Stop Kudzu Before It Takes Over

Stop Kudzu Before It Takes Over

Kudzu is almost everywhere you look in many parts of the U.S. It covers trees, buildings, fences and telephone poles-as much as seven million acres. It spreads at a rate of 120,000 acres a year.

“Kudzu is an annoying vine that can grow as much as a foot in 24 hours,” says Lance Walheim, Bayer Advanced™ garden expert, who wrote the book “Lawn Care for Dummies” and is a regular contributor to Sunset magazine. “If left unmanaged, it can take over and choke trees that have taken decades to grow.”

In 1876, the Japanese introduced the fast-growing vine to the United States at the Centennial Exposition in Philadelphia. In the 1930s, the U.S. Soil Conservation Service decided the vine helped prevent soil erosion and developed 85 million kudzu seedlings. The government offered farmers an acre to plant the vine and it took off.

In the 1940s, an Atlanta newspaper columnist and radio host named Channing Cope started Kudzu Clubs and called it the “miracle vine.” Times have changed, however. The U.S. Department of Agriculture declared kudzu a weed in 1972. The National Park Service says the weed causes more than 0 million a year in damage.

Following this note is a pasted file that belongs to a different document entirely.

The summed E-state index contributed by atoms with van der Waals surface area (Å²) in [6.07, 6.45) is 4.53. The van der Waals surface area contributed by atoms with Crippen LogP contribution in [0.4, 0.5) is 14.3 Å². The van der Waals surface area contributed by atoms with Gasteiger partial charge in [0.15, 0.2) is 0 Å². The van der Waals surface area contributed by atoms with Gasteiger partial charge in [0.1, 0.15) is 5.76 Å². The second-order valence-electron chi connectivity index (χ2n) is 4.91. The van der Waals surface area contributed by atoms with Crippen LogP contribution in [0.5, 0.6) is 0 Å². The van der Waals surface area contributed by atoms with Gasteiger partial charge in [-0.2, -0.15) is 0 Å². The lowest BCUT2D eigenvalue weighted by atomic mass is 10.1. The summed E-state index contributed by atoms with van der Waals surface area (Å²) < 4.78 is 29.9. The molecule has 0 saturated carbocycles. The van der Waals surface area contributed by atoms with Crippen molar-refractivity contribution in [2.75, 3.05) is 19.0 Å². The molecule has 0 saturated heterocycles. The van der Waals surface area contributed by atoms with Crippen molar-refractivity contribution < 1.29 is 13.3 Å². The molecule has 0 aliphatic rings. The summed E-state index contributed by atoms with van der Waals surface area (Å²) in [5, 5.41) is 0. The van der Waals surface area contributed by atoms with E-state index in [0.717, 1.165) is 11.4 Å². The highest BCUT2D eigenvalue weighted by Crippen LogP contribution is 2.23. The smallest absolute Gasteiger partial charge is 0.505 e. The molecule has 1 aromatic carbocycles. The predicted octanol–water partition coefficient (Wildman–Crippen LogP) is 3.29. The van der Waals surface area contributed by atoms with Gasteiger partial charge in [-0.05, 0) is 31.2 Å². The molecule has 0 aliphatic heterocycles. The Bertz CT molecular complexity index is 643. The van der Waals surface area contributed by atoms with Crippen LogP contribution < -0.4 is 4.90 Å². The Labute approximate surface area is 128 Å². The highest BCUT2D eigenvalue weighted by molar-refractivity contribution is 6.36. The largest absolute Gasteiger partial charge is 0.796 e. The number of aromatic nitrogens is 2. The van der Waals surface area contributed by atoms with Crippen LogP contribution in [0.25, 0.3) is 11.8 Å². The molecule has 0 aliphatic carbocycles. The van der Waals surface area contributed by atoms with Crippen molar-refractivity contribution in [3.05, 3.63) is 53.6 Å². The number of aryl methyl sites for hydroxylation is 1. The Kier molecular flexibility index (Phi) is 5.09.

“There’s a reason kudzu is nicknamed ‘the vine that ate the South,’ ” says Walheim.

How can you kill kudzu before it takes over your yard? Bayer Advanced™ PowerForce® Brush Killer Plus Concentrate kills kudzu, as well as poison ivy, poison oak, poison sumac and 70 other types of weeds and brush-roots and all. It begins to work in one to three days. It’s now available in a ready-to-use gallon bottle that includes a built-in nested sprayer. As with all pesticides, use and follow label directions. Certain hard-to-kill weeds may require a repeat application if regrowth occurs.